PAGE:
The surprise launch of Sputnik 2, coupled with the spectacular failure of the United States’ first two Project Vanguard launch attempts, shocked the United States, which responded with a number of early satellite launches, including Explorer 1, Project SCORE, and Courier 1B. The Sputnik crisis also led to the creation of the Advanced Research Projects Agency (renamed the Defense Advanced Research Projects Agency in 1972): DARPA, and NASA, and an increase in U.S. government spending on scientific research and education.
The Iranian satellite launch may raise tensions with the West at a time when the new U.S. administration has indicated its willingness to engage in talks with the government in Tehran.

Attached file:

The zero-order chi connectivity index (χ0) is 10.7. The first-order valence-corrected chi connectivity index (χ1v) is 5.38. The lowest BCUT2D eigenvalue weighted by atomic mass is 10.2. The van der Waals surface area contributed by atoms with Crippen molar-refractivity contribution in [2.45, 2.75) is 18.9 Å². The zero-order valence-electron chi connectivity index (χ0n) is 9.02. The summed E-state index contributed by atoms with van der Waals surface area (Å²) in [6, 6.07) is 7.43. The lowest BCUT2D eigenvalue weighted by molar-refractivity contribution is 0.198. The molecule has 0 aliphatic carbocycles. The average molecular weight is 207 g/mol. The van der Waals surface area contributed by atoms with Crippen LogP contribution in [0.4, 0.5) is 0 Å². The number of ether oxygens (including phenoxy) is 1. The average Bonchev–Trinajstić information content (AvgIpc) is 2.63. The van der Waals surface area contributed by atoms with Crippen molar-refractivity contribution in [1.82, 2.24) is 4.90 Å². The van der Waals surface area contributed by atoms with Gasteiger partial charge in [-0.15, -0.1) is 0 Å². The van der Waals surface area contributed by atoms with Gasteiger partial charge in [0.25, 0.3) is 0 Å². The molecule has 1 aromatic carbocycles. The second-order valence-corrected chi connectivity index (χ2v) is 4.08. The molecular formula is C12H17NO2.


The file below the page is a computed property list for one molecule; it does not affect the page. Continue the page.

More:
The U.S. State Department said Iran’s development of a space-launch vehicle gives the country the “technical basis” to develop long-range ballistic missile systems.
“Iran’s efforts to further develop its missile-delivery capabilities are a matter of acute concern,” State Department spokesman Gordon Duguid said in a statement. “Actions such as this do not convince the international community that Iran is a responsible government interested in advancing stability and security in the region.”
The Iranian satellite launch is echoing some similar concerns to the old launch from 51 years ago.
Omid is the third Iranian-owned satellite to have been placed in orbit, the Press TV news channel said. The first, Sina- 1, was jointly developed by Russian and Iranian scientists and launched from a Russian space center in 2005. The second, which was designed jointly with China and Thailand, was sent into orbit in 2008, the English-language channel said.